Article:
Thoughts On Advanced Placement Testing…And Sotomayor
Last week, all across America,
high school students who took Advanced Placement (AP) tests
in May began receiving their scores in the mail.
This article serves both
wondering what their kids` AP test strategy should look
like, and citizens wanting to learn more about testing so
they can evaluate Judge Sonia Sotomayor`s anti-objective
examination decision in the
(Her Senate hearings begin Monday).
Although the College Board is
responsible for both the SAT and the Advanced Placement
tests, the APs have, so far, largely escaped criticism for
minorities doing badly. That`s
largely because few have bothered to look as rigorously
at the numbers as we`ll do here.
In recent decades, the AP tests
have grown extensive (three dozen different subjects are now
offered, ranging from
U.S. History to
Studio Art: 3-D Design). It`s becoming quite feasible
for smart, diligent students to accumulate so many college
credit hours in high school that they can graduate from
college in seven semesters, or even just three years. This
could potentially save tens of thousands of dollars in
a minimum, AP credit can provide the cushion needed to keep
a college student from having to come back for a fifth year.
Also, the pressure of the AP
test can make a student bear down and really learn the
content, just as the New Haven fire
department promotional tests drove the more
dedicated firemen to
master the material they ought to know.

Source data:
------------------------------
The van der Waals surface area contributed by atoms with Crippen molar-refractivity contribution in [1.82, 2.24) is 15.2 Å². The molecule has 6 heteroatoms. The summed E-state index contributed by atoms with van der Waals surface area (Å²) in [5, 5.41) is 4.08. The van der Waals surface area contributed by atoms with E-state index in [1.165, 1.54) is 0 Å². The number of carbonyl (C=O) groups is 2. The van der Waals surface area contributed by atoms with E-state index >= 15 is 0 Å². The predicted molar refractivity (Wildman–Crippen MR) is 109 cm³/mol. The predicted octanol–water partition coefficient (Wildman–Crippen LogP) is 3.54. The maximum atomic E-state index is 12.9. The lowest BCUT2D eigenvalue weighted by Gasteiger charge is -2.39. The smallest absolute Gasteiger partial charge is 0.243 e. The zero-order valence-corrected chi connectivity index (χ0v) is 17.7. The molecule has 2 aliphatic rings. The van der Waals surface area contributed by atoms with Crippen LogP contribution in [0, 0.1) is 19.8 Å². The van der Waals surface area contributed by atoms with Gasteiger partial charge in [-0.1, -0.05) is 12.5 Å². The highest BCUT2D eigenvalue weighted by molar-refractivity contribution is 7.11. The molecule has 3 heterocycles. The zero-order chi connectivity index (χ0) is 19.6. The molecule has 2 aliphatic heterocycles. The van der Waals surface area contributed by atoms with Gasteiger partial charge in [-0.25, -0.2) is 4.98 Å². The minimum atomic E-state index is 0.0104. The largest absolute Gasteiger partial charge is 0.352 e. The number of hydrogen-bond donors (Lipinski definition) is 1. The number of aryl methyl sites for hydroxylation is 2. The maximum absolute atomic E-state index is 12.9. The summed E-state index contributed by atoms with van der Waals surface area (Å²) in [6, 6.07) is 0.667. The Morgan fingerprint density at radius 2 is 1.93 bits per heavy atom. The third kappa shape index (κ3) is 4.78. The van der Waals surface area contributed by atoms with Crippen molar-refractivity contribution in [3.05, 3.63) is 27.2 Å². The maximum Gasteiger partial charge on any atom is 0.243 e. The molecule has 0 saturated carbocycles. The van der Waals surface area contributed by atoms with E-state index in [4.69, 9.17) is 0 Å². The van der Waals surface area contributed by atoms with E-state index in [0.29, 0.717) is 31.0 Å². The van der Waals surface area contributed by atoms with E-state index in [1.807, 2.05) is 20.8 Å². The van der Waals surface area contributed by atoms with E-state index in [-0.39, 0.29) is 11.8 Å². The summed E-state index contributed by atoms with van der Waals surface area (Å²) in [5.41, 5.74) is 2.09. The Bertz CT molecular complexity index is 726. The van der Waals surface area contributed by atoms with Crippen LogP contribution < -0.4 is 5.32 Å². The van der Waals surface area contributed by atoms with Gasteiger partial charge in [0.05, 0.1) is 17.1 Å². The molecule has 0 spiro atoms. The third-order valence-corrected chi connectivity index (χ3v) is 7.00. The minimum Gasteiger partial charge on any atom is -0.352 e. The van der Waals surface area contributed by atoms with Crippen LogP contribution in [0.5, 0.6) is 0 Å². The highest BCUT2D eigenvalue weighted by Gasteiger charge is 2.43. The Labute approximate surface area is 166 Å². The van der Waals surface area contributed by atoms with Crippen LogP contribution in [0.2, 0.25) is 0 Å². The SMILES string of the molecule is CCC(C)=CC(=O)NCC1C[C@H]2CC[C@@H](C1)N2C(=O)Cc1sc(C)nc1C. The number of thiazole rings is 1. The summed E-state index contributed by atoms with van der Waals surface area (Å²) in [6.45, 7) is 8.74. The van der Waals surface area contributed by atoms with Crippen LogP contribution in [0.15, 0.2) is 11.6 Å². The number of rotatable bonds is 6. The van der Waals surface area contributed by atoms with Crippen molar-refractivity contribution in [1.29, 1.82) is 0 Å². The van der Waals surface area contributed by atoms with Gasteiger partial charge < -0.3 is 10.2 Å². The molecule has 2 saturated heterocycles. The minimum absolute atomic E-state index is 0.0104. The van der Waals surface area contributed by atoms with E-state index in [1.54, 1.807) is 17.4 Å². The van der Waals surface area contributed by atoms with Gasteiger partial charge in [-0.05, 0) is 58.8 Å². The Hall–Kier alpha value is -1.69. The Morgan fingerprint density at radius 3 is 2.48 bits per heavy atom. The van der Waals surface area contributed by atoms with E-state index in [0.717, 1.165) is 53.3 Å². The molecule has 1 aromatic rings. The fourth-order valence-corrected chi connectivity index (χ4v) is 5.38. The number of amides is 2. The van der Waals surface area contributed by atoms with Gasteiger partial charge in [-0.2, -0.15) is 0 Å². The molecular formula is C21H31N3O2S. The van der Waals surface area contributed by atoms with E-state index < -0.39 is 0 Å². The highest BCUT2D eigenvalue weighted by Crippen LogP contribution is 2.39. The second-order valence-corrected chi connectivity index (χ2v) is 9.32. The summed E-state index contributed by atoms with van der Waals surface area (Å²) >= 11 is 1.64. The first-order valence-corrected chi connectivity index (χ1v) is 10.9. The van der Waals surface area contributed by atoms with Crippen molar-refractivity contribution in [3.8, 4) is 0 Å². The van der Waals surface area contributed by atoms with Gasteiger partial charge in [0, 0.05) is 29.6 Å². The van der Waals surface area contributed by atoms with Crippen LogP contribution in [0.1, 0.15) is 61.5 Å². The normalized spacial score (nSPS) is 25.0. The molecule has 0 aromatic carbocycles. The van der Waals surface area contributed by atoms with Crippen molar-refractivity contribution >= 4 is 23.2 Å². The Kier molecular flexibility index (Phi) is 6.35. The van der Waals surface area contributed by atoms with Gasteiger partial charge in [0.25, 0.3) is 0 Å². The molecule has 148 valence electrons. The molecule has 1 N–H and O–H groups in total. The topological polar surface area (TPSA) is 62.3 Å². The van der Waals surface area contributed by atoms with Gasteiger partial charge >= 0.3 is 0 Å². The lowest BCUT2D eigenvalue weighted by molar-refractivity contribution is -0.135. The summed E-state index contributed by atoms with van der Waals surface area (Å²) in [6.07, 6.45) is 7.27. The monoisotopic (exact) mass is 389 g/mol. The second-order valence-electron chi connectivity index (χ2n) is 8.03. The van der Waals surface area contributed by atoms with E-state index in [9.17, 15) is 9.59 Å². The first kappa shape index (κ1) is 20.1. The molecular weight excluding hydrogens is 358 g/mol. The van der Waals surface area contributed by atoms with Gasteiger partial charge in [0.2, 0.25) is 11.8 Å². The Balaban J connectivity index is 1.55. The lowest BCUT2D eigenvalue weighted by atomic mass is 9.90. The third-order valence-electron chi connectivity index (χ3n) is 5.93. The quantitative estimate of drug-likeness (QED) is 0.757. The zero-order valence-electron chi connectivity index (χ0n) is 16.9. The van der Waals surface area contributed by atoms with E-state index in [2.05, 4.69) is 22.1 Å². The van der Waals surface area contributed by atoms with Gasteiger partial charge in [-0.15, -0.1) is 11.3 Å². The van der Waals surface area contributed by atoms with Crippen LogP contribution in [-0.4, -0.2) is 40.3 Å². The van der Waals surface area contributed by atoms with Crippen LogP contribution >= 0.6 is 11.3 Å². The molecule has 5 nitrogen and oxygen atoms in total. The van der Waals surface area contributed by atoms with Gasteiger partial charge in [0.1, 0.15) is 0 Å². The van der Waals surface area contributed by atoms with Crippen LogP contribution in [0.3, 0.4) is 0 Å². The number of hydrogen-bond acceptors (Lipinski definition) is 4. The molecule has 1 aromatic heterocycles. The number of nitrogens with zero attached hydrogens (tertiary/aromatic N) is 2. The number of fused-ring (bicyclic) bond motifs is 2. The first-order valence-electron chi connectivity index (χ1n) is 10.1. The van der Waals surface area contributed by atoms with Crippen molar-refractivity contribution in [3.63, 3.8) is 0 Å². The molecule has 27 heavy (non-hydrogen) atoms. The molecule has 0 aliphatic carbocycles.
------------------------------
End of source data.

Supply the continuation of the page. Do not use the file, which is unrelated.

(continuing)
Finally, in upper middle class
high schools, "AP
classes" have become wildly fashionable with parents
looking for a politically correct euphemism for
tracking by ability.
Still, it`s important to
remember that your child doesn`t have to take an AP class to
take the AP test. Many students can pass AP exams without
being enrolled in AP courses. (Or without even taking the
class at all, if they are willing to study a guidebook—which
is the way
my son passed World History and Comparative Government).
You shouldn`t be intimidated by
the AP tests even if your child`s school doesn`t offer AP
classes in a subject. For example, when taking a
U.S. Government class in high school, it`s not that hard
to also pass the
Comparative Government AP test, which asks about how the
government is structured in Britain, Mexico, China, Russia,
Nigeria, and Iran. If you spend a year in class working on
American politics, you`ll obtain enough of a conceptual